MyronLMeters.com is the premier internet retailer of accurate, reliable Myron L meters. Save 10% when you order Myron L meters online at MyronLMeters.com. You’ll find reliable instruments for every water quality parameter mentioned above.
Tweet Ultrapen PT3 ORP tester Though the measurement of free chlorine concentration is often indicated for the disinfection of water and disinfectant byproduct control, there is a better way. Because free chlorine works through oxidation, ORP instrumentation can be used to monitor and control its effectiveness. ORP measures the actual oxidation power of the solution, […]
TweetMAINTENANCE Ultrapen PT3 ORP Pen I. Battery Replacement The PT3 display has a battery indicator that depicts the life remaining in the battery. When the indicator icon is at 3 bars, the battery is full. When the indicator icon falls to 1 bar, replace the battery with an N type battery. […]
MAINTENANCE Ultrapen PT3 ORP Pen
I. Battery Replacement
The PT3 display has a battery indicator that depicts the life remaining in the battery. When the indicator icon is at 3 bars, the battery is full. When the indicator icon falls to 1 bar, replace the battery with an N type battery.
1. In a CLEAN DRY environment unscrew the PT3 battery cap in a counter- clockwise motion.
2. Slide the cap and battery housing out of the PT3.
3. Remove the depleted battery out of its housing.
4. Insert a new battery into the battery housing oriented with the negative end touching the spring.
5. Align the groove along the battery housing with the guide bump inside the PT3 case and slide the battery housing back in.
6. Screw the battery cap back on to the PT3 in a clockwise direction. Do not over tighten.
II. Routine Maintenance
1. ALWAYS rinse the ORP sensor with clean water after each use.
2. ALWAYS replace the soaker cap with sponge filled with Sensor Storage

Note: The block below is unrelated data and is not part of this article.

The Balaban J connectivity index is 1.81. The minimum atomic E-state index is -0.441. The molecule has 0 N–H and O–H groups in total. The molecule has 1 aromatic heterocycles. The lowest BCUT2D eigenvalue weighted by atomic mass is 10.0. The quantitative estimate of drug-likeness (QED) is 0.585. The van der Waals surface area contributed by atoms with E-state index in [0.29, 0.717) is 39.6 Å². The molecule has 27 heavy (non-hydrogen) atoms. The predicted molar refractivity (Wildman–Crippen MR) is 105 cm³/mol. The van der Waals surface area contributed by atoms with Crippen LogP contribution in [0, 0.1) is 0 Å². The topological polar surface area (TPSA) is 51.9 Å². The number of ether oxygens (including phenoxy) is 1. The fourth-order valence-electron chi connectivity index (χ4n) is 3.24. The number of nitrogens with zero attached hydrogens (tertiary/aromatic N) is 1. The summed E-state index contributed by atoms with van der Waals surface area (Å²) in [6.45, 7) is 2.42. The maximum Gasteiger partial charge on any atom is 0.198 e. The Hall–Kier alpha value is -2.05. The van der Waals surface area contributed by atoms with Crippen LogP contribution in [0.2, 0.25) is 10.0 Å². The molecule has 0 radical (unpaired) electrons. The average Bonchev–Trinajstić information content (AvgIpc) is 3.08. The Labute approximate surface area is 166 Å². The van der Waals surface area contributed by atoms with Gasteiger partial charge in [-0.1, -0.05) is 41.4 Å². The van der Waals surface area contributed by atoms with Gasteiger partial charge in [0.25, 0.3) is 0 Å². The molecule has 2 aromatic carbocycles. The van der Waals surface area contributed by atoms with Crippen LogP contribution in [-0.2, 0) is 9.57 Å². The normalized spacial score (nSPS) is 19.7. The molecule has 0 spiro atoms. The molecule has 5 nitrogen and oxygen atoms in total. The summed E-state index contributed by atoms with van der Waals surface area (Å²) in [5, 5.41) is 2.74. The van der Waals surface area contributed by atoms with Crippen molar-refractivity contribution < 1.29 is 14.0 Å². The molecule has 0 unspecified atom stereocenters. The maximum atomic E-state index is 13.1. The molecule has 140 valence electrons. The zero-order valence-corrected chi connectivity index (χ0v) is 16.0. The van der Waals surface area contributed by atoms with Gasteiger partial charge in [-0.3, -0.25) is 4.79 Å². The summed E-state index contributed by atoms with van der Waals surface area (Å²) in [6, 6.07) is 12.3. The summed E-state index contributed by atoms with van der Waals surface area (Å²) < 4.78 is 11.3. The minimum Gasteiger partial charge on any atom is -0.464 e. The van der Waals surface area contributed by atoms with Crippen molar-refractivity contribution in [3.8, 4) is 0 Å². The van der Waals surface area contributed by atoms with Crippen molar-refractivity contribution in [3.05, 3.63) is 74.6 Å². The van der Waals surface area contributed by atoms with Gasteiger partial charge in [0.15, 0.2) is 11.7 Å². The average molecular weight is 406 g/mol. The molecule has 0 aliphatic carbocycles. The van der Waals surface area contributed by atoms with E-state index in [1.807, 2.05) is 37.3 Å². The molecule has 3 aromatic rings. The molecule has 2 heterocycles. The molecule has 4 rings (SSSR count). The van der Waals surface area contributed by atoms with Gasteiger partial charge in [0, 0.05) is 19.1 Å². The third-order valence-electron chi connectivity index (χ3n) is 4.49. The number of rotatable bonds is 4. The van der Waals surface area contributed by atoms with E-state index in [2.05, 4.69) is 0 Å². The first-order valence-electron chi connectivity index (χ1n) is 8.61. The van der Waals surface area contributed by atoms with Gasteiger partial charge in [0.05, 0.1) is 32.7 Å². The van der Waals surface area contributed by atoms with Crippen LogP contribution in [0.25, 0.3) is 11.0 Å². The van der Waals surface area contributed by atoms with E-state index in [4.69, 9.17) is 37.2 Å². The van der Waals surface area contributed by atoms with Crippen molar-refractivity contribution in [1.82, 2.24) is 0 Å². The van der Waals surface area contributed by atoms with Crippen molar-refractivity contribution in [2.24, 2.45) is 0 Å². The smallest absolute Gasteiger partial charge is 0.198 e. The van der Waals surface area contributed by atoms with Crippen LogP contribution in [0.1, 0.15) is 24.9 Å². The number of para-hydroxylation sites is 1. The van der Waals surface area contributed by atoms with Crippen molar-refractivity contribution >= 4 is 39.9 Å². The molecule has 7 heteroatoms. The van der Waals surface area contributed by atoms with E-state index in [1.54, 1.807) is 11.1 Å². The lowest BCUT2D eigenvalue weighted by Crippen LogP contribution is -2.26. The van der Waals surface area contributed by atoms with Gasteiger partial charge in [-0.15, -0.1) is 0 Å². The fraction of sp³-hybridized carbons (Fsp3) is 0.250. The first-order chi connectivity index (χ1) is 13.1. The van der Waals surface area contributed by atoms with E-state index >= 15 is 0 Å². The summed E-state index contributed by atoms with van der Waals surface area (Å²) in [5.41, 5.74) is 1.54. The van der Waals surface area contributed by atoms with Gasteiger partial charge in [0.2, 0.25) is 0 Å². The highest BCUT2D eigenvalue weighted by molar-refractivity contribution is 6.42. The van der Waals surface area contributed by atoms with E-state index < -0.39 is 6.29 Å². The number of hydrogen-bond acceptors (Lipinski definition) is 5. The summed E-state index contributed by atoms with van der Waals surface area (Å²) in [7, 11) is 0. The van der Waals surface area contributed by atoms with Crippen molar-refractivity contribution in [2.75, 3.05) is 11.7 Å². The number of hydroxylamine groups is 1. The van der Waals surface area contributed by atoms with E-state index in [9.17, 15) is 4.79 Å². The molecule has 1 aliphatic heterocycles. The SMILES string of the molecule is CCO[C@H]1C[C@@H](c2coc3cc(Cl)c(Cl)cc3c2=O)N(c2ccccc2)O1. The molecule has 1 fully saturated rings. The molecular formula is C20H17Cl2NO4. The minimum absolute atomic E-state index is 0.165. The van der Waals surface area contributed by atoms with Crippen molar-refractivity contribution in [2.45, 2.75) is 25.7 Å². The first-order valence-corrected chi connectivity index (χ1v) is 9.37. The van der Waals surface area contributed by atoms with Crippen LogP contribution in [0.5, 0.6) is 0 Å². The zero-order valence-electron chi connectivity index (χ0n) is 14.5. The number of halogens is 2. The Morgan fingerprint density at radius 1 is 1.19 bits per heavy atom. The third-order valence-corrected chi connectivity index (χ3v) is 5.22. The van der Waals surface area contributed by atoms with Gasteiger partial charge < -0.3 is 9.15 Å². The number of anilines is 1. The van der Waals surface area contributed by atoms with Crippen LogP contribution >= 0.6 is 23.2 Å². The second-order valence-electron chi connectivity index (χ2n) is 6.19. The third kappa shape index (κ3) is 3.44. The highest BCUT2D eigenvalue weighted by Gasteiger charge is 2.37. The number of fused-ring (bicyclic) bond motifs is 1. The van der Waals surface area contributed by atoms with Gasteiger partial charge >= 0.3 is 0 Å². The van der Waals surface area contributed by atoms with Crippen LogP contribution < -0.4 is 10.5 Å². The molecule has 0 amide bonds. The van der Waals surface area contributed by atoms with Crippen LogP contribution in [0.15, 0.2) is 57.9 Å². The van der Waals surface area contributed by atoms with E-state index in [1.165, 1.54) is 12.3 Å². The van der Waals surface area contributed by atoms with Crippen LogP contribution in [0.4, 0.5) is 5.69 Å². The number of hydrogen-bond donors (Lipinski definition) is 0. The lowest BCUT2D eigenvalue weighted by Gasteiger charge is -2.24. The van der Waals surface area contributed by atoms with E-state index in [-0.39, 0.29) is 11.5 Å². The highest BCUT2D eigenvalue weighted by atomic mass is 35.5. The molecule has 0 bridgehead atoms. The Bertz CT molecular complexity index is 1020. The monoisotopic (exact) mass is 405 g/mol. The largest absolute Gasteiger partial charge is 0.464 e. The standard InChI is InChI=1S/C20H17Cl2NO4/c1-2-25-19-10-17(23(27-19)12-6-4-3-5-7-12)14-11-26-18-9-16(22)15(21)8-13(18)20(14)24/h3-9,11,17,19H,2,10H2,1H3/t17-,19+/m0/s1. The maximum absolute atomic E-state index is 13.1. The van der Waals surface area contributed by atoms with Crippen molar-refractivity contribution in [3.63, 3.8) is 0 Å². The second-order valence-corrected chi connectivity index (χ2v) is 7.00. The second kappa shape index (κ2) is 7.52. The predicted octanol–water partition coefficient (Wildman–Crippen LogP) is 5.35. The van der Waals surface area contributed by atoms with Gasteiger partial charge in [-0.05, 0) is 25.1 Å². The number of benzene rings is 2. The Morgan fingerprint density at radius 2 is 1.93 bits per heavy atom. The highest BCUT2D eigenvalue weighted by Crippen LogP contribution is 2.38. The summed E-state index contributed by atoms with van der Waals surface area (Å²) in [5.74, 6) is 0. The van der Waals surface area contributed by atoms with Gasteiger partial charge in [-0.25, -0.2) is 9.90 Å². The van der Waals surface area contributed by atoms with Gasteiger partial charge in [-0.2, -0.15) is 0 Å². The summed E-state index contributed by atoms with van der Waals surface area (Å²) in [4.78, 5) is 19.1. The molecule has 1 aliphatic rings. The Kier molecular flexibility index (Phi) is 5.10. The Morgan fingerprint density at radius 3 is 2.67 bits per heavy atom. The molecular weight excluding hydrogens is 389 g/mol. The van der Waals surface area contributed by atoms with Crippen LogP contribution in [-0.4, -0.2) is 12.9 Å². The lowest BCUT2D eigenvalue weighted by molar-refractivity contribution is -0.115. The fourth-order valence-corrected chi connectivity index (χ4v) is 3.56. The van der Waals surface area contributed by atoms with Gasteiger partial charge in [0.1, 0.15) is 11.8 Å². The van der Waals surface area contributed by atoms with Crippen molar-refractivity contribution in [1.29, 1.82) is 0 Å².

Solution to prevent the sensor from drying out after each use.
3. Cleaning the sensor: The Myron L Company recommends cleaning your sensor every two weeks, however this depends on application and frequency of use. Indications of a dirty sensor are slower and/or erroneous readings. Always recondition your sensor after cleaning.
To clean your sensor, select one of the following methods:
a. Basic Cleaning:
Using a solution made of dish soap mixed with water and a cotton swab, gently clean the inside of the sensor body and platinum electrode, rinse thoroughly with clean water, then recondition the sensor.
b. Moderate Cleaning:
Using a paste made of Comet® cleanser mixed with water and a cotton swab, gently clean the inside of the sensor body and platinum electrode, rinse thoroughly with clean water, then recondition the sensor. (If Comet® Cleanser is not available, use another mildly abrasive household cleanser).
c. Deep Cleaning:
Using ORP electrode cleaning paper and water, gently clean the platinum electrode, rinse thoroughly with clean water, then recondition the sensor.
4. Reconditioning the sensor: For greatest accuracy and speed of response, the Myron L Company recommends reconditioning the sensor after cleaning.
To recondition the sensor:
Rinse the sensor thoroughly with clean water, then allow it to soak in Storage Solution for a minimum of 1 hour (for best results allow the sensor to soak in Storage Solution overnight).
5. Do not drop, throw, or otherwise strike the PT3. This voids the warranty.
6. Do not store the PT3 in a location where the ambient temperatures exceed its specified Operating/Storage Temperature limits.
TweetCalibration of the Ultrapen PT3 ORP Pen The factory recommends calibrating twice a month, depending on usage. However, you should check the calibration whenever measurements are not as expected. NOTE: If the measurement is NOT within calibration limits for any reason, “Error” will display. Check to make sure you are using a proper ORP calibration […]
Calibration of the Ultrapen PT3 ORP Pen
The factory recommends calibrating twice a month, depending on usage. However, you should check the calibration whenever measurements are not as expected.
NOTE: If the measurement is NOT within calibration limits for any reason, “Error” will display. Check to make sure you are using a proper ORP calibration solution. If the solution is correct, clean the sensor as described im the manual under Routine Maintenance. (Reconditioning the sensor should not be necessary due to the high ionic strength of the calibration solutions.) Restart calibration.